IB 1939, a clay cone, a fragmentary new inscription of Lipit-Eštar, king of Isin, was published by Walter Sommerfeld (1992: 155, 159). The second column of this cone was damaged, and Sommerfeld could only tentatively restore it. With the web publication of another manuscript of this inscription, Kress
164, which comes from a private German collection, it has now become possible to reconstruct the whole inscription. The transliteration given below is the composite text of the two manuscripts:
Col. I (1) dli-pi2-it-eš18-dar (2) sipa sun5-na (3) nibruki (4) engar zi (5) uri5ki-ma (6) muš3 nu-tum2-mu (7) eriduki-ga (8) en me-te (9) unuki-ga (10) lugal i3-si-inki-na (11) lugal ki-en-gi ki-uri
Col. II (1) ša3-ge de6-a (2) dinanna-me-en (3) ḫi-ri-tum (4) i3-si-inki-na (5) iriki nam-lugal-ga2-ka (6) u4 nig2-si-sa2 (7) ki-en-gi ki-uri-a (8) i-ni-in-gar-ra-a (9) mu-ba-al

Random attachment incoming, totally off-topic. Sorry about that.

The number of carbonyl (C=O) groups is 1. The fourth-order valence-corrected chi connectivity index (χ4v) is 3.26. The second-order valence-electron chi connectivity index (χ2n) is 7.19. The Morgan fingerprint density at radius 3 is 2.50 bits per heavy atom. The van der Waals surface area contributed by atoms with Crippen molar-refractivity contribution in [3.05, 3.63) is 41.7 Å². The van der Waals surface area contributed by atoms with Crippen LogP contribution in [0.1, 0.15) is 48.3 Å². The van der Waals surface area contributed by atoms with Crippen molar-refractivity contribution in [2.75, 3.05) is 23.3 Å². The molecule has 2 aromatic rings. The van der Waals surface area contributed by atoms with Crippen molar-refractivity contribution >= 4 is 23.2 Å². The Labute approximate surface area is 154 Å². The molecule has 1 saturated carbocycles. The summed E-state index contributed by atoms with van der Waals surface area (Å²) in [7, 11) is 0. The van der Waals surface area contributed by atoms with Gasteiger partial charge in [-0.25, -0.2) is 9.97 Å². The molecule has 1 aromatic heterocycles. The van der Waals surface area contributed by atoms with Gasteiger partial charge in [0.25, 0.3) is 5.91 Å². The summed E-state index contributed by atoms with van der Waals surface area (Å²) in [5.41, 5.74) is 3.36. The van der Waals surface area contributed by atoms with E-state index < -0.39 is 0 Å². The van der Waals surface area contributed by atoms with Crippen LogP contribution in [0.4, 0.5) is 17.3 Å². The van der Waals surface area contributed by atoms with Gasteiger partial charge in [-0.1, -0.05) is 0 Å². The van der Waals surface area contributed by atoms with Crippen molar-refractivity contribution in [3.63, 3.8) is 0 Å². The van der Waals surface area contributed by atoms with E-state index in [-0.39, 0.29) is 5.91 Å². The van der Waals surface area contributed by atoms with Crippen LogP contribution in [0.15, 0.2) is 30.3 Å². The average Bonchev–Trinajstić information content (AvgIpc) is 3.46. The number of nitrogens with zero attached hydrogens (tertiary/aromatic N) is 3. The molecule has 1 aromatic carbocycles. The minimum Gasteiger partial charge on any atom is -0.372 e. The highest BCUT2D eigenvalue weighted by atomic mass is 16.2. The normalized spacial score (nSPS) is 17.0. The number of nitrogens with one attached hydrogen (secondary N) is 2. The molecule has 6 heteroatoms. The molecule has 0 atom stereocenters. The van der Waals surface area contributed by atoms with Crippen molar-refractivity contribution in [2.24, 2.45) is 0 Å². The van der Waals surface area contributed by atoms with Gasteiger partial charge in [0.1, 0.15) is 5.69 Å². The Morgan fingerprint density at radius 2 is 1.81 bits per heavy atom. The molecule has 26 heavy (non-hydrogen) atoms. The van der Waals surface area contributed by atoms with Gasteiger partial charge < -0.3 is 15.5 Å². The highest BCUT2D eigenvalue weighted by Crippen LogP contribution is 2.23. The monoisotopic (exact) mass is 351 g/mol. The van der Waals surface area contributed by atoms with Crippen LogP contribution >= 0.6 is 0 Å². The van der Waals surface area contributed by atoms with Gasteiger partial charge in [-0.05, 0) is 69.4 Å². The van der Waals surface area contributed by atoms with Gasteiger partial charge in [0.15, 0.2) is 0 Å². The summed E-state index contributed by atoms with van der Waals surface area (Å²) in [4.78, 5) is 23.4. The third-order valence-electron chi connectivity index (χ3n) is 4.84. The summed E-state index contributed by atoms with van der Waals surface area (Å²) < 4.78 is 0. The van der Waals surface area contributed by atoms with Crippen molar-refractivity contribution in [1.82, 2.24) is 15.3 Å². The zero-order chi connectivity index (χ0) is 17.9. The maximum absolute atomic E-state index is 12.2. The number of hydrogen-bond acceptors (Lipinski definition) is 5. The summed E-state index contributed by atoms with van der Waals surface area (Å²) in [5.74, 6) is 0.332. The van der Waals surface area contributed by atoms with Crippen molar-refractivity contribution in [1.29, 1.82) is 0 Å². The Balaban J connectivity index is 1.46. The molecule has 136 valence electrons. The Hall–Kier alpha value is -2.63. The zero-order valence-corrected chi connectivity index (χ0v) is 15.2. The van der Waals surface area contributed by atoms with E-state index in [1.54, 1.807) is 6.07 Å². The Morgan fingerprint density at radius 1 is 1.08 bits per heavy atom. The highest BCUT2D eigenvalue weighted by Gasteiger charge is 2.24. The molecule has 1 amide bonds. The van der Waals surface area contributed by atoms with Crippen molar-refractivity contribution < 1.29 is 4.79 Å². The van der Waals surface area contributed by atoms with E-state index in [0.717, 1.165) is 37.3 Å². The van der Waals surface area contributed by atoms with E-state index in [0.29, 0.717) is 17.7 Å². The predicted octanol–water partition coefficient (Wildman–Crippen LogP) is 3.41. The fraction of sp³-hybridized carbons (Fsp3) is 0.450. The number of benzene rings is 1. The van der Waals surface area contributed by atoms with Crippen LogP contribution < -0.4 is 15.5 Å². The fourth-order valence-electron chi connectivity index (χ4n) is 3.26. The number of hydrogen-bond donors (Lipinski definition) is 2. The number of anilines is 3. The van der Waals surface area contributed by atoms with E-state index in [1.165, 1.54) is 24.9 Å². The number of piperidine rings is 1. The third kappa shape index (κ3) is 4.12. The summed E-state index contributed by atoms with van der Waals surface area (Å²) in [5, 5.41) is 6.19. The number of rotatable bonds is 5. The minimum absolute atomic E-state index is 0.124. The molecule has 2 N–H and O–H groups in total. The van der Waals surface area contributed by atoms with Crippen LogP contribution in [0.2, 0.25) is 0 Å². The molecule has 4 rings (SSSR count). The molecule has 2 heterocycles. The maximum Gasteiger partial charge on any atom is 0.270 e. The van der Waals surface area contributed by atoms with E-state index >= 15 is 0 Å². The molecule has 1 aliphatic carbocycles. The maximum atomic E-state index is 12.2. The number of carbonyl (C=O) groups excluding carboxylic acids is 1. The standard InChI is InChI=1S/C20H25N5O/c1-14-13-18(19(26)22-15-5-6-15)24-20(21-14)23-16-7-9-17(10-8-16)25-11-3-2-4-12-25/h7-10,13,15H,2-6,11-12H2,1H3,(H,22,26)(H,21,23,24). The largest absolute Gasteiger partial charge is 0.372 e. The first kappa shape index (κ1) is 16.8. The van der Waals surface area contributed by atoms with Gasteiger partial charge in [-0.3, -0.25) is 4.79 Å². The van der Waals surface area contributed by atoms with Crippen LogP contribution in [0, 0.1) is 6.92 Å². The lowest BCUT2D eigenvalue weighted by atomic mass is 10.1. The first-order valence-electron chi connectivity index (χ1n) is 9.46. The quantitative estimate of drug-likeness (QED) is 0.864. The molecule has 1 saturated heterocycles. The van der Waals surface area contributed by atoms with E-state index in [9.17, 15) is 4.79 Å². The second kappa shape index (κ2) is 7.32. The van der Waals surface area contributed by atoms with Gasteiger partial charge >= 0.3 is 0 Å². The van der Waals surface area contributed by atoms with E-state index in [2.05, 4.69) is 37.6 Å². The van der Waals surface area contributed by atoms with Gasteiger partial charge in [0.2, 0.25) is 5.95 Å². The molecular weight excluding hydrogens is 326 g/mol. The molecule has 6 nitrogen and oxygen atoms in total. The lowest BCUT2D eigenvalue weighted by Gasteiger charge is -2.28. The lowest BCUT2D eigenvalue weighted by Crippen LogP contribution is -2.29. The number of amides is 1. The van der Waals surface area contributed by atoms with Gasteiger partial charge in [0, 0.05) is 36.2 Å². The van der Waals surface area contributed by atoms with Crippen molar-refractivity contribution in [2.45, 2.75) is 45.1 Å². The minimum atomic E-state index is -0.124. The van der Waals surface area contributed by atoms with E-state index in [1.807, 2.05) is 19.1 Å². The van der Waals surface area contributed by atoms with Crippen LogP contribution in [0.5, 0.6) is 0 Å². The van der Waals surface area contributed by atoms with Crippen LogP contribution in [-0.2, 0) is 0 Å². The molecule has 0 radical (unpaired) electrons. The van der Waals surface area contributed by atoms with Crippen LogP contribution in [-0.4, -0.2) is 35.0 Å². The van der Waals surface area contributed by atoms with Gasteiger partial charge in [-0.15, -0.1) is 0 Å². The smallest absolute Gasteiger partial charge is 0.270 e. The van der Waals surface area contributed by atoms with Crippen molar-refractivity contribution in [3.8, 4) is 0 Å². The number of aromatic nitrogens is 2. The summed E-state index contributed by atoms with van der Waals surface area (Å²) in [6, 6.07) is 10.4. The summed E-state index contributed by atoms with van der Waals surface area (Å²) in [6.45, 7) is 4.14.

When I, Lipit-Eštar, the humble shepherd of Nippur, the true farmer of Ur, ceaseless provider of Eridu, the en priest suitable for Uruk, king of Isin, king of Sumer and Akkad, the favorite of Inanna, established justice in Sumer and Akkad, then I dug the moat of Isin, my royal city.
Note that RIME 4 lists nine inscriptions of Lipit-Eštar. Since its publication, two new inscriptions have become known: a cone inscription dedicated to Nanaya (Lipit-Eštar 10), published by G. Pettinato (1998), and our text. According to a preliminary arrangement between the project Electronic Text Corpus of Sumerian Royal Inscriptions (ETCSRI) and CDLI, the Toronto series RIME forms the cataloguing basis for all early Babylonian royal inscriptions, including text witnesses or even full inscriptions uncovered subsequent to the publication of specific RIME volumes; thus, these two royal compositions are listed in CDLI as RIME 4.01.05.add10 and RIME 4.01.05.add11, respectively.
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